"The Best Me Is Drug Free"—the Red Ribbon Campaign's main slogan—is a hard sell in states where some drugs are legal, Peggy Sapp, founder of the 27-year-old organization told me this week.
On Tuesday, voters in Colorado and Washington state passed measures that make recreational use of marijuana legal—although how those measures will coexist with conflicting federal laws remains to be seen.
I spoke with Sapp this week to catch up on the antidrug organization's history. Before I asked, she quickly addressed one of my questions—one she is asked frequently: "Do you really think that Red Ribbon is going to solve the drug problem?"
Her answer is no. But Red Ribbon Week, created in 1985 in honor of murdered U.S. Drug Enforcement Agency Agent Enrique Camarena, is one vehicle for schools and families to use to combat drug use, she said. The fact that Generation X- and Y-ers recall the movement—which its parent group National Family Partnership says is the nation's oldest and largest drug-prevention campaign—is a part of the solution. Some 91,000 school participate in the campaign. (Camarena's killer died in prison earlier this year.)
"Getting people to change their behavior or to make better choices is not some simple thing. It takes repetition," she said.
But drugs that are legal are among those her organization has the greatest challenge in preventing students from using.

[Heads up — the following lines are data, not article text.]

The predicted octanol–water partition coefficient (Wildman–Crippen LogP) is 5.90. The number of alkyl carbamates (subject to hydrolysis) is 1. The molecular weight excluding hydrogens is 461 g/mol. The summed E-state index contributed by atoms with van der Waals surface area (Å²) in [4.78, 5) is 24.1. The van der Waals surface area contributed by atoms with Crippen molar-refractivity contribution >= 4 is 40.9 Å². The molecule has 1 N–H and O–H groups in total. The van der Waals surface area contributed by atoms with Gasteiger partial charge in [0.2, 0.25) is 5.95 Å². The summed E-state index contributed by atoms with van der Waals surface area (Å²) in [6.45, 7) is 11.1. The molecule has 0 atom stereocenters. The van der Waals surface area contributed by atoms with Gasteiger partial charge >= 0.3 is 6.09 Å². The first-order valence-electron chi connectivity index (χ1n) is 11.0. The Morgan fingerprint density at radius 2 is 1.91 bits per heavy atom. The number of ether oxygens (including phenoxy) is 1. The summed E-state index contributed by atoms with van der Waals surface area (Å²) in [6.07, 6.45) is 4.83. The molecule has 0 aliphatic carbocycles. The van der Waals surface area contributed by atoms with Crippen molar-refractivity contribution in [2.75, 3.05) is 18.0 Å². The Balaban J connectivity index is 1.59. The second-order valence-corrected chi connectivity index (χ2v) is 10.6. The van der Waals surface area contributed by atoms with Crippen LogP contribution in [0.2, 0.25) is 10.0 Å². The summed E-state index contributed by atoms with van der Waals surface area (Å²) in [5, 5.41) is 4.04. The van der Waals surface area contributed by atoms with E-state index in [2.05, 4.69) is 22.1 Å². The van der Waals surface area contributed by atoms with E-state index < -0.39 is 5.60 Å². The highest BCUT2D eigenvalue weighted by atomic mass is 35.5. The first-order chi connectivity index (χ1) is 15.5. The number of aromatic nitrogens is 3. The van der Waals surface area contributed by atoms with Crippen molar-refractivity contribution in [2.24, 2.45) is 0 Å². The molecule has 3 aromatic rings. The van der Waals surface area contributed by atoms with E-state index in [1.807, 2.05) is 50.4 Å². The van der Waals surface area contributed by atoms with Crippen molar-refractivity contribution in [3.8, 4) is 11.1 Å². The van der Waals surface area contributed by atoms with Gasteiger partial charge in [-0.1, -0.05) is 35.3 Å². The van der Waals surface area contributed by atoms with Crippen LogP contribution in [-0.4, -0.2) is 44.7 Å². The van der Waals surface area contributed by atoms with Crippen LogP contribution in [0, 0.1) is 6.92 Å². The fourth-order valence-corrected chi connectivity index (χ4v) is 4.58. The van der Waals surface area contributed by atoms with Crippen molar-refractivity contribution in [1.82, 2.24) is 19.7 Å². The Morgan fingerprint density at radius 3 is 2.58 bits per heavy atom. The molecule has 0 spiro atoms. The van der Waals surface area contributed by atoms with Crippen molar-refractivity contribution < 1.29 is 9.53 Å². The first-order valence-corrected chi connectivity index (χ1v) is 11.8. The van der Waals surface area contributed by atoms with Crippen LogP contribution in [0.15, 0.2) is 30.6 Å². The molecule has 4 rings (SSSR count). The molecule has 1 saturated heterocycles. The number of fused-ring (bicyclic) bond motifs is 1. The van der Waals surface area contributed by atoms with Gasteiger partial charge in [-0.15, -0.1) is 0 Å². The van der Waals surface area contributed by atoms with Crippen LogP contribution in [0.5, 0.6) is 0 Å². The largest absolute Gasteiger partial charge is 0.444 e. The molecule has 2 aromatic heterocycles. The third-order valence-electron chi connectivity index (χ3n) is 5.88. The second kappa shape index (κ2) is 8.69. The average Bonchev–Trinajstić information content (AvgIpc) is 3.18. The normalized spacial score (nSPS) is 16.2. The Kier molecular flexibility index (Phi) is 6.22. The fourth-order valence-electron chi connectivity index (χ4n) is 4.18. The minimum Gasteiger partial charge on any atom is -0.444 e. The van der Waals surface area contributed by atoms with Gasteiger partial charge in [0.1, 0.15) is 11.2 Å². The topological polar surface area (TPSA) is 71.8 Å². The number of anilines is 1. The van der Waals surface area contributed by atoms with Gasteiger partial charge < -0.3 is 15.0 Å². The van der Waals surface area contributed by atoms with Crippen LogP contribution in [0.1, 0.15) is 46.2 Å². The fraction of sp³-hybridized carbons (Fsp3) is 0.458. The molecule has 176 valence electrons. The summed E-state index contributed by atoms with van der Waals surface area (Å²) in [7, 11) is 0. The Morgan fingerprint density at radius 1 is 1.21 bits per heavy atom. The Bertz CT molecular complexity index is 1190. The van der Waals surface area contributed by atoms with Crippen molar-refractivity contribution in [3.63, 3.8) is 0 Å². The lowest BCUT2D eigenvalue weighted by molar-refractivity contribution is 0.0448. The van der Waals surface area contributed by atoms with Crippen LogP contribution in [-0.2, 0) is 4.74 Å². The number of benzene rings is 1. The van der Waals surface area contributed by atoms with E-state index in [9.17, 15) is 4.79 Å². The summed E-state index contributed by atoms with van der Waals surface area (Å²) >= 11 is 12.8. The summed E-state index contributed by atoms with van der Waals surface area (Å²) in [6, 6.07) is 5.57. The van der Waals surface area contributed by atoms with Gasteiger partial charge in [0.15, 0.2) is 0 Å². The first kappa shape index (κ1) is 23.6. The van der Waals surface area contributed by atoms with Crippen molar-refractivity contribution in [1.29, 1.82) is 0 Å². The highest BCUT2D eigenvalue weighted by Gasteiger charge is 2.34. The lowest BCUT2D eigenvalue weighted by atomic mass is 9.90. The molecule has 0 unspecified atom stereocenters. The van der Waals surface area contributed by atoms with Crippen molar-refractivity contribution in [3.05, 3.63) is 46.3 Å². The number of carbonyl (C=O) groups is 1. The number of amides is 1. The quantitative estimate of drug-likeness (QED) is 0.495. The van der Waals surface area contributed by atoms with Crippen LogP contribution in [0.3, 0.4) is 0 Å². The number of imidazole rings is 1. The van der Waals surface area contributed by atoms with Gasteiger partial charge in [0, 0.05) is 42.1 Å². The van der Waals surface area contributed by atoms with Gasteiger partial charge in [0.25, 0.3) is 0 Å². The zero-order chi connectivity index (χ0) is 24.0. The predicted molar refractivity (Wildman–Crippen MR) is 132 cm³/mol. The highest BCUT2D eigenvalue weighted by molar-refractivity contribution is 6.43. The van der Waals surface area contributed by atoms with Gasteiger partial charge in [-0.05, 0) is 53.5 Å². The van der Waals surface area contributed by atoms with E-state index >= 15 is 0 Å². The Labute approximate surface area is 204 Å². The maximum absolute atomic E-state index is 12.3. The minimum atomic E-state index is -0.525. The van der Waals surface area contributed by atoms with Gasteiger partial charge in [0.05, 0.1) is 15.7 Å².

"The things that we see we're not having any impact on is alcohol—because it's a legal drug. There's a big message there," Sapp said. "The most-abused drugs are prescription drugs," which of course are legal to take, at least for the person for whom they are prescribed.
Typically, when schools observe the week of antidrug messages, activities mimic what the Carmel Clay district in Indiana did. On Monday, the district encouraged students to wear red to celebrate the week. Tuesday, students "socked it to drugs" by wearing crazy socks. On Wednesday, they wore mismatched clothing—because students don't match with drugs. On Thursday, they wore sweats and workout gear because "being drug-free is no sweat." And Friday, the students put a cap on drugs by wearing their favorite hat.
Although the fundamental objective of the Red Ribbon Campaign is the same as when the movement began—this year's Red Ribbon Week was in late October—Sapp said the group is trying out new options to expand its reach and connect with today's students.
For a second year, for example, students can decorate the front of their homes with the "The Best Me is Drug Free" slogan, share photos of the decorations with their family, and upload them to the Red Ribbon website. They can win an iPad for themselves and $1,000 for their school. Photos can be uploaded through Friday and voting begins Saturday and lasts through Nov. 24, extensions made because of Hurricane Sandy.
The decorations trigger conversations beyond school, Sapp said. One mother wrote to her, saying that her young children participated in the decorating contest. Then neighborhood children came over to inquire about the decorations.
"Then she talked to them. They talked to their parents," Sapp said. "That's the 'stickiness' [of the message]. It really does work if you just keep passing it on."
PHOTO: About 755 students and staff from South Middle School in Rapid City, S.D. form the Red Ribbon Campaign slogan in a field. By Kristi Palmer, South Dakota National Guard. Provided by Red Ribbon Campaign